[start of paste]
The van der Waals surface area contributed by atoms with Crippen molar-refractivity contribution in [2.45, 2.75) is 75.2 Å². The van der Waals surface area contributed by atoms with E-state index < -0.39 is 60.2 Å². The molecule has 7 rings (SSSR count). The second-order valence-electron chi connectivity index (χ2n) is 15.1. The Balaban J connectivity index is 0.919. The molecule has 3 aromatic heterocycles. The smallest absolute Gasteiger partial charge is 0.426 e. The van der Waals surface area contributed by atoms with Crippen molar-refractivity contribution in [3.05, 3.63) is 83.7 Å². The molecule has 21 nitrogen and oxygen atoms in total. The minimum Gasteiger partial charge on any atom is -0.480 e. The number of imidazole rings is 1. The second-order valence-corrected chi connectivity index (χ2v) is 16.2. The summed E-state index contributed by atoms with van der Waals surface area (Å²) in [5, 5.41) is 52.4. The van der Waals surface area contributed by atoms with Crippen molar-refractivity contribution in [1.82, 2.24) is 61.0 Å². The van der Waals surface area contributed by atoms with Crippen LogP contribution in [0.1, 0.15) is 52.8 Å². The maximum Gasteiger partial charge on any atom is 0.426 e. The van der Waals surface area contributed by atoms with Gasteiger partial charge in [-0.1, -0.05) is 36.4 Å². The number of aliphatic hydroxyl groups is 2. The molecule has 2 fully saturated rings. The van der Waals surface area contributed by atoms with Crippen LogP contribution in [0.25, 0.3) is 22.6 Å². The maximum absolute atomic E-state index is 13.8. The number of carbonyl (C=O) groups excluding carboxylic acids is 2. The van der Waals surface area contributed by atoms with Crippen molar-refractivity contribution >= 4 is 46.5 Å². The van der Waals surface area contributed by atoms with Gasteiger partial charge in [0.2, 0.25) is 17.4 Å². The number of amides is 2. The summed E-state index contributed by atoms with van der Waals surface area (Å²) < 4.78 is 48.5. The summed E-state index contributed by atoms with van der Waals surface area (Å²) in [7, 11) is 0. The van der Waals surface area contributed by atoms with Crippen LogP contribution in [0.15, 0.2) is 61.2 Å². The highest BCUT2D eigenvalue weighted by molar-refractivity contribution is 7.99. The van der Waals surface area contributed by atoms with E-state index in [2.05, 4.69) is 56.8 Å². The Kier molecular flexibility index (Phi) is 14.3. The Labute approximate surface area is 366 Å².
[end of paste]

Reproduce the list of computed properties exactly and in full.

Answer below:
The van der Waals surface area contributed by atoms with Crippen molar-refractivity contribution in [2.45, 2.75) is 75.2 Å². The van der Waals surface area contributed by atoms with E-state index < -0.39 is 60.2 Å². The molecule has 7 rings (SSSR count). The second-order valence-electron chi connectivity index (χ2n) is 15.1. The Balaban J connectivity index is 0.919. The molecule has 3 aromatic heterocycles. The smallest absolute Gasteiger partial charge is 0.426 e. The van der Waals surface area contributed by atoms with Crippen molar-refractivity contribution in [3.05, 3.63) is 83.7 Å². The molecule has 21 nitrogen and oxygen atoms in total. The minimum Gasteiger partial charge on any atom is -0.480 e. The number of imidazole rings is 1. The second-order valence-corrected chi connectivity index (χ2v) is 16.2. The summed E-state index contributed by atoms with van der Waals surface area (Å²) in [5, 5.41) is 52.4. The van der Waals surface area contributed by atoms with Crippen molar-refractivity contribution in [1.82, 2.24) is 61.0 Å². The van der Waals surface area contributed by atoms with Crippen LogP contribution in [0.1, 0.15) is 52.8 Å². The maximum Gasteiger partial charge on any atom is 0.426 e. The van der Waals surface area contributed by atoms with Gasteiger partial charge in [-0.1, -0.05) is 36.4 Å². The number of aliphatic hydroxyl groups is 2. The molecule has 2 fully saturated rings. The van der Waals surface area contributed by atoms with Crippen LogP contribution in [0.25, 0.3) is 22.6 Å². The maximum absolute atomic E-state index is 13.8. The number of carbonyl (C=O) groups excluding carboxylic acids is 2. The van der Waals surface area contributed by atoms with Crippen molar-refractivity contribution >= 4 is 46.5 Å². The van der Waals surface area contributed by atoms with Gasteiger partial charge in [0.2, 0.25) is 17.4 Å². The number of amides is 2. The summed E-state index contributed by atoms with van der Waals surface area (Å²) < 4.78 is 48.5. The summed E-state index contributed by atoms with van der Waals surface area (Å²) in [7, 11) is 0. The van der Waals surface area contributed by atoms with Crippen LogP contribution in [0.15, 0.2) is 61.2 Å². The highest BCUT2D eigenvalue weighted by molar-refractivity contribution is 7.99. The van der Waals surface area contributed by atoms with E-state index in [2.05, 4.69) is 56.8 Å². The Kier molecular flexibility index (Phi) is 14.3. The Labute approximate surface area is 366 Å².